- why don't you just vacuum out the canister? 220.127.116.11 (talk) (please sign your comments with ~~~~)
- Actually, the latest Dysons have no filters at all, because they improved the cyclonic filtering to render them unnecessary. That's what Dyson claims, anyway. 18.104.22.168 09:13, 13 October 2016 (UTC)
Can you actually "hoover" something up with a Dyson? ;-) 22.214.171.124 08:37, 7 October 2016 (UTC)
- Decidedly not! That's like saying you are "rollerblading" when you are actually just inline-skating, or calling any cola a "Coke". You don't go toyotaing in your Chevrolet & you don't Colgate your teeth; such branding idioms really annoy me. Now if you'll excuse me, I need to gutenberg some compuserve post-its before my redenbachers are done kenmoring. 126.96.36.199 10:16, 7 October 2016 (UTC)
- This may be a UK v. US English issue, my British friends all refer to vacuuming as "hoovering." Through usage over years, some proper nouns become 'ordinary' nouns (e.g., linoleum, jacuzzi, etc.). Miamiclay (talk) 03:19, 8 October 2016 (UTC)
- Additionally, there are many places in the US (especially in the south/southeast) where all colas (and sometimes, all sodas in general) are called 'Coke' and all tissues are called Kleenex. Additionally, none of the proper nouns you mentioned as examples are often used as verbs, whereas 'to hoover' is in regular usage, as is 'to google,' even when the action is performed with a different search engine. Finally, the term 'Rollerblading' is so commonly used instead of the phrase 'in-line skating' that it's lost its capitalization. This entire conversation is pointless in its pedanticity.--188.8.131.52 23:31, 9 October 2016 (UTC)
- OMG, I had always assumed that "to hoover" came from the tendency of the FBI to suck up enormous quantities of information, and was referencing the former director. Sort of like how "the Don Ameche" meant "the telephone" to my parents' generation because of his role as Alexander G. Bell.184.108.40.206 10:41, 11 October 2016 (UTC)
megan explicitly calls them "grounds," probably because that's what they're called on the packet. no one mentioned beans. what made you think of beans? also, she's heard of "starbucks" and thinks it's a collection, and, since she is just one person she calls herself a starbuck. oh well. --220.127.116.11 11:54, 7 October 2016 (UTC)
are made of plastic and would melt or ignite if placed over direct heat from a stove – no, they wouldn’t; not as long as there is liquid water in it. You can even use a paper-cup to boil water. --DaB. (talk) 17:03, 7 October 2016 (UTC)
- I thought about that too but it depends on the thermal conductivity of the material. Paper cups are thin enough to transmit the flame's heat to the water efficiently; the same is not true of a styrofoam cup. (Another word that is technically still a trademark, by the way.) I suspect a vacuum-cleaner canister would be thick enough and enough of an insulator that it would get damaged. Jkshapiro (talk) 01:35, 9 October 2016 (UTC)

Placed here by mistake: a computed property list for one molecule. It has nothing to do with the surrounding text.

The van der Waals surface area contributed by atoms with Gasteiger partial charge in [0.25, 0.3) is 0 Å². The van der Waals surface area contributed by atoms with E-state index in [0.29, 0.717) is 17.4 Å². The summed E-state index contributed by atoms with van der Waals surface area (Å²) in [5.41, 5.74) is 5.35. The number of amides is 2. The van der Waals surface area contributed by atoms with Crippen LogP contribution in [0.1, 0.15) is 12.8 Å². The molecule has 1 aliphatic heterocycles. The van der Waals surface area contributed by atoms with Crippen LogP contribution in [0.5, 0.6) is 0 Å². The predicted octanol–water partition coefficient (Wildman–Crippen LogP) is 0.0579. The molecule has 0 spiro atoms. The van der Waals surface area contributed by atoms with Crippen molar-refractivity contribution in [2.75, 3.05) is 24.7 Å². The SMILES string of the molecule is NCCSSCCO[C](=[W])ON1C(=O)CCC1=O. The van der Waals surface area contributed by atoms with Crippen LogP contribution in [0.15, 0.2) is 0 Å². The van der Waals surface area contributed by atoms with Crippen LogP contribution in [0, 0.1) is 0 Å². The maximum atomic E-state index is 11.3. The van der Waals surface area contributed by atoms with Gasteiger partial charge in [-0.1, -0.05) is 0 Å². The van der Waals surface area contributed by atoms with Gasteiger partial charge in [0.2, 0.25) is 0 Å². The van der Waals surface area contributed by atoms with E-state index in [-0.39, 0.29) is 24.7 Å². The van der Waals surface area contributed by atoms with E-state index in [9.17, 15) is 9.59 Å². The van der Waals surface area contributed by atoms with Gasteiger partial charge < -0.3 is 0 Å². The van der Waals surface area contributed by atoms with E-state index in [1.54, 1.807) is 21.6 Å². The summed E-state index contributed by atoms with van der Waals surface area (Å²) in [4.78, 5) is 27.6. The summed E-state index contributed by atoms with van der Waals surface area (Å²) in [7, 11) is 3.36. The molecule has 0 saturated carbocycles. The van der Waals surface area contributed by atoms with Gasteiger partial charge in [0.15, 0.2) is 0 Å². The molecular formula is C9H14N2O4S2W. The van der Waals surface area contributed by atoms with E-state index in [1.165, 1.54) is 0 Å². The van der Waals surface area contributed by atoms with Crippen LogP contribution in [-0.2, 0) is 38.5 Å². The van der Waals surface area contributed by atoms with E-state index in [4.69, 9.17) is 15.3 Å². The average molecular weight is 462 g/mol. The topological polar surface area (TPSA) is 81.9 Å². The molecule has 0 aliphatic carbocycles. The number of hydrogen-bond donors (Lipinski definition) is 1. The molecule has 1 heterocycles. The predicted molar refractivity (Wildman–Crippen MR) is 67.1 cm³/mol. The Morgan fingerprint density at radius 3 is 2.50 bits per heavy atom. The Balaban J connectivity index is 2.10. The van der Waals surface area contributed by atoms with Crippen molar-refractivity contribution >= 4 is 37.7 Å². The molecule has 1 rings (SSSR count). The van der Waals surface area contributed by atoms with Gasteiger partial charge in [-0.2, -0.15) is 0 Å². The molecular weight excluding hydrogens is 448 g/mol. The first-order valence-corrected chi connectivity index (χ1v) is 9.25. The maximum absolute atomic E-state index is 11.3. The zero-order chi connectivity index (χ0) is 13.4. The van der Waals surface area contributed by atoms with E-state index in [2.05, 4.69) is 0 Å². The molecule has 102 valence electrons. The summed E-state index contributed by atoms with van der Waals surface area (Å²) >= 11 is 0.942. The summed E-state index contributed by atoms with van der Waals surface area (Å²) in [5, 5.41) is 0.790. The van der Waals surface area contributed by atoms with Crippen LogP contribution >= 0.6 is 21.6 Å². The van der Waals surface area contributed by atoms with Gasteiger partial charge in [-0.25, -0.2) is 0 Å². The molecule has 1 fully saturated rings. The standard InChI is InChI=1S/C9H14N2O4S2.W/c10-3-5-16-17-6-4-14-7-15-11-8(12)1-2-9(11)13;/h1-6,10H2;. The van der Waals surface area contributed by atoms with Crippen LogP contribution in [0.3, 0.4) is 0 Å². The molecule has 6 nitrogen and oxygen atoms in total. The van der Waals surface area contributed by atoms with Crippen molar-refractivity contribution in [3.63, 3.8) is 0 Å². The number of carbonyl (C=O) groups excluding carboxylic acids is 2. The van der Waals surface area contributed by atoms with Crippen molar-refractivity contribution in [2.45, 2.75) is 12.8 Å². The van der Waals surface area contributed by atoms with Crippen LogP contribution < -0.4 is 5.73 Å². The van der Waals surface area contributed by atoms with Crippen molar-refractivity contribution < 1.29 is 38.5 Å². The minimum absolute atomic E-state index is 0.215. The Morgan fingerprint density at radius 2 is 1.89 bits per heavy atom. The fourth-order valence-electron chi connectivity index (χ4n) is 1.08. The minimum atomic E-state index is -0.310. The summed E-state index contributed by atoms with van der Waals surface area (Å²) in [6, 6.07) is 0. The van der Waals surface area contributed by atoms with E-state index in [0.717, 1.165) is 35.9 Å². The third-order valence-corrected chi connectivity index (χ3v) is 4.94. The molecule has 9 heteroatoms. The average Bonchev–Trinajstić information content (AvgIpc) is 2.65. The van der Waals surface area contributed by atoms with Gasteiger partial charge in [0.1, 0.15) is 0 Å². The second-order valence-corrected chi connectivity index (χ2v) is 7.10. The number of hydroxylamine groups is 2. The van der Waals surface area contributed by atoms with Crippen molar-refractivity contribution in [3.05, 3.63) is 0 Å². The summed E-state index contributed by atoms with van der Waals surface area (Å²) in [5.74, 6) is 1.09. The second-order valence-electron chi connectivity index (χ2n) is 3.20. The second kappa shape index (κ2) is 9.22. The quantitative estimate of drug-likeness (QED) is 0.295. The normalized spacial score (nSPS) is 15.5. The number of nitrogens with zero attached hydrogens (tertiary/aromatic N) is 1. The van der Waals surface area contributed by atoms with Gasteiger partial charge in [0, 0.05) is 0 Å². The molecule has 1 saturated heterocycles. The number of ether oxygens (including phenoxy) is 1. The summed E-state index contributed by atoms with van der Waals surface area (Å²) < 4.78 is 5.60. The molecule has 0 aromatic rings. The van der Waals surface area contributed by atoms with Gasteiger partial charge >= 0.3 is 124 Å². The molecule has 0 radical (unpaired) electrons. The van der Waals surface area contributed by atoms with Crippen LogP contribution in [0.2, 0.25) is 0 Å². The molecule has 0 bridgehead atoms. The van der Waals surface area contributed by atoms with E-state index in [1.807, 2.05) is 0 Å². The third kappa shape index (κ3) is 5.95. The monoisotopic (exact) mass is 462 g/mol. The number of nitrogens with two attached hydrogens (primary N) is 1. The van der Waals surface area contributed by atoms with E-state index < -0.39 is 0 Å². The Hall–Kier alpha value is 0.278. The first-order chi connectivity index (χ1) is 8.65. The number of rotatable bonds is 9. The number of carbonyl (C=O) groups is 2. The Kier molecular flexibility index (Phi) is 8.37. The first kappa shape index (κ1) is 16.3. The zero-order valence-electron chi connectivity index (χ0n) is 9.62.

- Also, some kinds of plastics, while not directly melting, will become "plastics" enough to bend under weight even in temperatures near boiling water. PET bottles will not survive boiling water, for example. -- Hkmaly (talk) 15:21, 9 October 2016 (UTC)
Another reason why the coffee will be very expensive: if you throw a package of beans on the ground, you need many, many, many beans, as there is not enough surface on the beans to make the water brown and give the water any taste. With ground coffee you can get several cans out of one package, the method illustrated here needs at least one package per try. --User:Anonymous guest 18.104.22.168 20:19, 7 October 2016 (UTC)
I think this might also be related to the The Coffee Test, proposed by Goertzel as a way to measure Artificial general inteligence. By this standards they really seem to be "fake adults". Qbolec (talk) 15:16, 9 October 2016 (UTC)
When I first saw this cartoon - I thought that the point was that our heroes had looked online for a way to do this - and somehow tripped over one of those old vacuum cleaner adverts where the salesperson throws coffee grounds and water onto your rug, then vacuums it up to have it look like new. I'm not sure that was what was in Randalls head - but it's another interpretation of the cause of the error that is being made in the story. SteveBaker (talk) 01:37, 10 October 2016 (UTC)
When I saw the overall content, I thought it was in reference to the quality of Starbucks coffee... tastes about the same as drink something brewed off the floor.22.214.171.124 19:29, 11 October 2016 (UTC)
I have some issues with parts of the current explanation, primarily due to the fact that I own a Dyson and know its parts inside and out. For starters, while it does have two filters, the materials collected in the canister are never in contact with either one. Both filters are for removing fine particles from the expelled airflow, with the last one at the HEPA level. In addition, my Dyson is not designed to vacuum liquids (although newer models may allow it), and some of the liquid might get to the first filter element at the motor and cause minor problems (yuck), but both filters are in fact washable and don't need be replaced. Furthermore, when Megan is pouring out the canister, there's no filter in that area of the canister to remove either the coffee grounds or 'the ground' from the brewed coffee - I think this is part of the 'eewwww' factor with this comic!
Since this is a bit pedantic, I'm not going to alter the current explanation but wanted to point out these details from my own Dyson. Peace, out. ;-) --Ianrbibtitlht (talk) 17:07, 5 June 2017 (UTC)